Thomas Osborne Robinson
Thomas Osborne Robinson OBE (1904-1976) was a theatrical designer based in Northampton. He was inspired to become a scenery and costume designer when in 1921 (aged 17) he saw Diaghilev’s Russian ballet ‘The Sleeping Princess’, with scenery and costumes by Leon Bakst. He trained at Northampton School of Art alongside G.H.B. Holland. From 1928 to 1975 he was scenic designer and later Head of Design for Northampton Repertory Theatre, based at the Royal Theatre. He designed more than 3,000 sets and thousands of costumes for them. In 1937 he designed the set and costumes for Laurence Olivier’s Hamlet at the Old Vic, produced by Tyrone Guthrie. He also designed the set and costumes for Richard III at the Old Vic that year, and was offered a permanent post at the Old Vic by Lillian Bayliss, which he did not accept. In the 1930s-40s he designed sets and costumes for a number of productions in Stratford, including Macbeth and As You Like It. In the 1950s-60s he designed productions and murals for universities in the USA, including Vanderbilt University, Tennessee; Howard Payne College, Texas; and Stanford University, California. He was Chairman of the Association of Stage Designers in 1949-51; a member of the Arts Council Drama Panel in 1967-9; and Chairman of the Friends of Northampton Museums and Art Gallery in 1955-76. In 1969 he was awarded an OBE for services to arts. He lived on Derngate in Northampton.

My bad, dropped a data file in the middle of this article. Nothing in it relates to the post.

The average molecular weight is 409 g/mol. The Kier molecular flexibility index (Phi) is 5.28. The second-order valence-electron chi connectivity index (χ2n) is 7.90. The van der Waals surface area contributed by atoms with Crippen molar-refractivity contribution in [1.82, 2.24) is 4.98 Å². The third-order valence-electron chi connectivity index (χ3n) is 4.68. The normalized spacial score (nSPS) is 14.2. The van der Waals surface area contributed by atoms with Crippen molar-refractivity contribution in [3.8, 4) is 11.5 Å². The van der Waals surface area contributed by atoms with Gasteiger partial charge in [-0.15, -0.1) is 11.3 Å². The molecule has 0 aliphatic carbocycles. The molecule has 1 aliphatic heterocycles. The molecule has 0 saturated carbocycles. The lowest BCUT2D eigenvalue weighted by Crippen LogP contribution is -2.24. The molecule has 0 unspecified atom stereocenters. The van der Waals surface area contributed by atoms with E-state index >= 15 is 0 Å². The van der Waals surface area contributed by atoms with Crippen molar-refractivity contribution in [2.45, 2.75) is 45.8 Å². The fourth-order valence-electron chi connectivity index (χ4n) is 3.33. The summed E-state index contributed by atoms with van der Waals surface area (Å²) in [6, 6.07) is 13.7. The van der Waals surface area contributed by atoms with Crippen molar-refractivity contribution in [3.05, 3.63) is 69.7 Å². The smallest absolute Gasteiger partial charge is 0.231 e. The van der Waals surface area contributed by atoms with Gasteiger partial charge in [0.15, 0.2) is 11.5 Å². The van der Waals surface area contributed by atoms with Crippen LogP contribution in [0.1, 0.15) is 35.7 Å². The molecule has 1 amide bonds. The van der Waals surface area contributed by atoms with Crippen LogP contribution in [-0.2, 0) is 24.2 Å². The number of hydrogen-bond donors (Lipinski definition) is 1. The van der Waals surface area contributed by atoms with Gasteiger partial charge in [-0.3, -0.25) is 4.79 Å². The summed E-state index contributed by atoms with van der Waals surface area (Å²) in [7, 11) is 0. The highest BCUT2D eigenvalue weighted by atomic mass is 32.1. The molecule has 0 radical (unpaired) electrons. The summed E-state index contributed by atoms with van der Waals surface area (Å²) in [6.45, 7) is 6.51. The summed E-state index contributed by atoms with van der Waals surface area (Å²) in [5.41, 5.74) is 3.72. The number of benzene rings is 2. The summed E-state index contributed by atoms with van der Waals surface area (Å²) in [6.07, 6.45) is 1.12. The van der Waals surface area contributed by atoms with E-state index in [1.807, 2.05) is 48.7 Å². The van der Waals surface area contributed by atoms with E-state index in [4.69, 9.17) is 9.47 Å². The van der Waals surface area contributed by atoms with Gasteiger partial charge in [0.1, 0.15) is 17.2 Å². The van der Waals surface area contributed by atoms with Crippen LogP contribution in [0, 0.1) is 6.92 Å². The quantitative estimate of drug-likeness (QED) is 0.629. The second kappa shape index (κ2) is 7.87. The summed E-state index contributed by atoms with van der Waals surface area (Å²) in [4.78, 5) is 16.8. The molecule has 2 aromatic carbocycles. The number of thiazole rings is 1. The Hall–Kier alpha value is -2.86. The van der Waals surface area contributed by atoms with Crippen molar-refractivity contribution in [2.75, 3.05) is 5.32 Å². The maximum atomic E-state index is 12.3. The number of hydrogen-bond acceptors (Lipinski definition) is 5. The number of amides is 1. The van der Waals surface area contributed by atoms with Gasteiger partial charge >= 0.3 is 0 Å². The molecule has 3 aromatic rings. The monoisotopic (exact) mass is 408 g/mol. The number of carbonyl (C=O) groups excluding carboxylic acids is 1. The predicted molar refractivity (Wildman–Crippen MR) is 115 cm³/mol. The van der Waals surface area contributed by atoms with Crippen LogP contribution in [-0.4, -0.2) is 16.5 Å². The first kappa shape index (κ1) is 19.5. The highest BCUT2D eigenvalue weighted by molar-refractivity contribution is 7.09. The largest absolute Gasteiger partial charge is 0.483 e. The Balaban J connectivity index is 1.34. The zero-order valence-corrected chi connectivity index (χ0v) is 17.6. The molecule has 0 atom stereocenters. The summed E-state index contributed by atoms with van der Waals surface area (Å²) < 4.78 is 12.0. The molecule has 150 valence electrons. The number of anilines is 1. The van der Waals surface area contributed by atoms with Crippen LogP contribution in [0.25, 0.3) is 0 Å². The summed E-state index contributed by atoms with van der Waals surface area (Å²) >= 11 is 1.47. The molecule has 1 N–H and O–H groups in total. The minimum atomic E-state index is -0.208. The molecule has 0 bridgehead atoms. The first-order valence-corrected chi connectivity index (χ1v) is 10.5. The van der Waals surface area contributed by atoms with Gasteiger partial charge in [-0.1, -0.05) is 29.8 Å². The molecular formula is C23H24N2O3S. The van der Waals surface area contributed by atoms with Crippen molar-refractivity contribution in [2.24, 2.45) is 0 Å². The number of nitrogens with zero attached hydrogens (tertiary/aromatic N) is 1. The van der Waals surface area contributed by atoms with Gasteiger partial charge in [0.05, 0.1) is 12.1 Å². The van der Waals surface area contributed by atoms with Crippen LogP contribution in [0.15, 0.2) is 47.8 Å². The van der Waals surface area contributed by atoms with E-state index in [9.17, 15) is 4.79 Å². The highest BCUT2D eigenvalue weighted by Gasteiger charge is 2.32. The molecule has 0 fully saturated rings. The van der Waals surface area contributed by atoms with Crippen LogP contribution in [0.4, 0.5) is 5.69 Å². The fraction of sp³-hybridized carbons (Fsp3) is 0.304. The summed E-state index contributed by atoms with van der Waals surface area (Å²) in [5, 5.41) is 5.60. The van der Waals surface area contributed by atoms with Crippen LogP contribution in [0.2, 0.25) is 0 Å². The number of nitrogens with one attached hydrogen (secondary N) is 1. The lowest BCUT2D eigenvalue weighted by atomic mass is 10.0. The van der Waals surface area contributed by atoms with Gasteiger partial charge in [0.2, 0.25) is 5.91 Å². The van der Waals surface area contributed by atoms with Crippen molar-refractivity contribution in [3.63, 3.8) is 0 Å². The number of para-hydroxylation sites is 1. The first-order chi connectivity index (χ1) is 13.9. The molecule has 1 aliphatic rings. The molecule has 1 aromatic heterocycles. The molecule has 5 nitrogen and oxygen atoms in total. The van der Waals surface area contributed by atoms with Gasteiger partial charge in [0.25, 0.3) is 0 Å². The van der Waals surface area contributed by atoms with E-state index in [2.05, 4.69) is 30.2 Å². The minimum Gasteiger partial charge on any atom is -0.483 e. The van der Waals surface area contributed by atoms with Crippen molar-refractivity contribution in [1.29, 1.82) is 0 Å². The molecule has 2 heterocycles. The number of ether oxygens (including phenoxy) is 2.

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Tinkers, County Wicklow, Ireland
A watercolour measuring 17½” x 20¾”. Signed T. Osborne-Robinson. Faded label verso: ‘Tinkers, Co. Wicklow’.
A red gipsy caravan and company cross a viaduct over a ravine, with craggy mountains looming behind them.